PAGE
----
Crepe Paper Roses

Crepe Paper Roses
These crepe paper roses are ideal for projects that use full flowers for dimension, such as gift toppers, wreaths, topiaries, or kissing balls. Because of their bulk, you’ll need to use a hot glue gun to attach them. To make the flowers, cut the strips from a roll of crepe paper or use crepe paper streamers.
The size of these roses will depend on the width and length of your crepe paper; the big ones here measure around three inches, while the small one on the gift bag measures about an inch and a half.

crepe paper roses

You will need:

* Crepe paper
* Glue stick
* Florists tape or masking tape
* Hot glue gun
* Scissors

Optional (for gift bag project):

* Washi tape
* Twisted paper yarn

Cut two 2-inch wide strips of crepe paper. Use a glue stick to attach the end of both strips together at right angles. Fold one strip over the other, working down to the other end to form an accordion-like strip. Secure the ends with a glue stick.

crepe paper roses       crepe paper roses       crepe paper roses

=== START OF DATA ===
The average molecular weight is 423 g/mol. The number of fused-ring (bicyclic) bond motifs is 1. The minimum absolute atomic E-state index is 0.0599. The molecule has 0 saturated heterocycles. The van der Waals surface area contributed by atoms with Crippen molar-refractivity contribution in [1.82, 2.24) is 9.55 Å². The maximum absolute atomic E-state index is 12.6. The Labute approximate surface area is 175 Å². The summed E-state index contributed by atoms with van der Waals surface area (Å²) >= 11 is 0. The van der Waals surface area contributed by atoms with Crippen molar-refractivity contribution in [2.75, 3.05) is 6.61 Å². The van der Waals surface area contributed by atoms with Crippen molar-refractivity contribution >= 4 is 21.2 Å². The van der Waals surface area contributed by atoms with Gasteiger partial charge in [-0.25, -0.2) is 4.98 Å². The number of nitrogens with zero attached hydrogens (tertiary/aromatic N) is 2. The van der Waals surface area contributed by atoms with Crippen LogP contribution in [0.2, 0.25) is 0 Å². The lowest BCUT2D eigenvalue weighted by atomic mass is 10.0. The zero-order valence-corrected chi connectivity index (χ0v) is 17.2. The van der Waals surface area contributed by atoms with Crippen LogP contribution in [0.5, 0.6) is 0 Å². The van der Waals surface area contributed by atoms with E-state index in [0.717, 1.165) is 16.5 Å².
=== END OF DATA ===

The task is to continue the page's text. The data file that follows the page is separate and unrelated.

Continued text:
Starting with one end, wind the crepe paper into a rose shape, twisting the paper as you go. When you reach the end of the strip, gather the ends of the paper and wrap with florists tape or masking tape. Adhere to your project with hot glue.

crepe paper roses       crepe paper roses

gift bagGift Bag: To make the gift bag at the right, first make a small rose. Cut a half-inch-wide strip from a roll of crepe paper. Unravel the paper, then fold it in the middle at right angles, then fold the ends over each other to form an accordion. Wind and twist the paper into a rose shape and secure the ends. Set aside. Apply washi tape down the center of a white paper bag. Cut a 12-inch piece of twisted paper yarn and form it into a bow. Adhere the rose to the bow with a hot glue gun, then hot glue the bow and flower to the top of the bag.




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Content copyright © 2019 by Mia C. Goloy. All rights reserved.
This content was written by Mia C. Goloy. If you wish to use this content in any manner, you need written permission. Contact Mia C. Goloy for details.